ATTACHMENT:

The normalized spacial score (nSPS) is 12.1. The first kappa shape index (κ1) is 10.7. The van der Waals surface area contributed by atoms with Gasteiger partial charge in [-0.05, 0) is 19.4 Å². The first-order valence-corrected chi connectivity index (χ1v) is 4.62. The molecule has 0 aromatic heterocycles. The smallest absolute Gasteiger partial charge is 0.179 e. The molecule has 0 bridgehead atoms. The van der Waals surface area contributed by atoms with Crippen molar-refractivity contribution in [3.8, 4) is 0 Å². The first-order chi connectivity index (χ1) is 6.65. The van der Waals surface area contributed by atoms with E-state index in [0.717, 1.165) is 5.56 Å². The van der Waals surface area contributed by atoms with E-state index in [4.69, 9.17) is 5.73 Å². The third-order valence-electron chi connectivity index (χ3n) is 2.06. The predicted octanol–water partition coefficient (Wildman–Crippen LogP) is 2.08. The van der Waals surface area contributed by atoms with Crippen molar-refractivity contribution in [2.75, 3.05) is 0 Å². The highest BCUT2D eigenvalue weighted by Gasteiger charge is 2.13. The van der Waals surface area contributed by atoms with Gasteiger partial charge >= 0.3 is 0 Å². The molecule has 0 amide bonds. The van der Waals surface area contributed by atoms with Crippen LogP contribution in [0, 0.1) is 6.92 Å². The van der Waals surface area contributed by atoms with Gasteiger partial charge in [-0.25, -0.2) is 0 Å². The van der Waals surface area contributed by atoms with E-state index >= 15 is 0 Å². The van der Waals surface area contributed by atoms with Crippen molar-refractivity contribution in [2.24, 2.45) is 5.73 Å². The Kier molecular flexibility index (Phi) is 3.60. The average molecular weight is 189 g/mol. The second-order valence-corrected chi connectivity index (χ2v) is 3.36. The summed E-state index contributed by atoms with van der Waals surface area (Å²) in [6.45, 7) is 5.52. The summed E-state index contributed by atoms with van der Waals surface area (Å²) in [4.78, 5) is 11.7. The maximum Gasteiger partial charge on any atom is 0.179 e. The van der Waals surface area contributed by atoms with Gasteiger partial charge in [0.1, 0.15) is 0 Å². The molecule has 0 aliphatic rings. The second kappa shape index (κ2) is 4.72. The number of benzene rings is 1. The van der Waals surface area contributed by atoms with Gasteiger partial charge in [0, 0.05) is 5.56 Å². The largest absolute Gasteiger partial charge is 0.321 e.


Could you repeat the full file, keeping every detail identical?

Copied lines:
The normalized spacial score (nSPS) is 12.1. The first kappa shape index (κ1) is 10.7. The van der Waals surface area contributed by atoms with Gasteiger partial charge in [-0.05, 0) is 19.4 Å². The first-order valence-corrected chi connectivity index (χ1v) is 4.62. The molecule has 0 aromatic heterocycles. The smallest absolute Gasteiger partial charge is 0.179 e. The molecule has 0 bridgehead atoms. The van der Waals surface area contributed by atoms with Crippen molar-refractivity contribution in [3.8, 4) is 0 Å². The first-order chi connectivity index (χ1) is 6.65. The van der Waals surface area contributed by atoms with E-state index in [0.717, 1.165) is 5.56 Å². The van der Waals surface area contributed by atoms with E-state index in [4.69, 9.17) is 5.73 Å². The third-order valence-electron chi connectivity index (χ3n) is 2.06. The predicted octanol–water partition coefficient (Wildman–Crippen LogP) is 2.08. The van der Waals surface area contributed by atoms with Crippen molar-refractivity contribution in [2.75, 3.05) is 0 Å². The highest BCUT2D eigenvalue weighted by Gasteiger charge is 2.13. The van der Waals surface area contributed by atoms with Gasteiger partial charge >= 0.3 is 0 Å². The molecule has 0 amide bonds. The van der Waals surface area contributed by atoms with Crippen LogP contribution in [0, 0.1) is 6.92 Å². The van der Waals surface area contributed by atoms with Gasteiger partial charge in [-0.25, -0.2) is 0 Å². The van der Waals surface area contributed by atoms with E-state index >= 15 is 0 Å². The van der Waals surface area contributed by atoms with Crippen molar-refractivity contribution in [2.24, 2.45) is 5.73 Å². The Kier molecular flexibility index (Phi) is 3.60. The average molecular weight is 189 g/mol. The second-order valence-corrected chi connectivity index (χ2v) is 3.36. The summed E-state index contributed by atoms with van der Waals surface area (Å²) in [6.45, 7) is 5.52. The summed E-state index contributed by atoms with van der Waals surface area (Å²) in [4.78, 5) is 11.7. The maximum Gasteiger partial charge on any atom is 0.179 e. The van der Waals surface area contributed by atoms with Gasteiger partial charge in [0.1, 0.15) is 0 Å². The molecule has 0 aliphatic rings. The second kappa shape index (κ2) is 4.72. The number of benzene rings is 1. The van der Waals surface area contributed by atoms with Gasteiger partial charge in [0, 0.05) is 5.56 Å². The largest absolute Gasteiger partial charge is 0.321 e.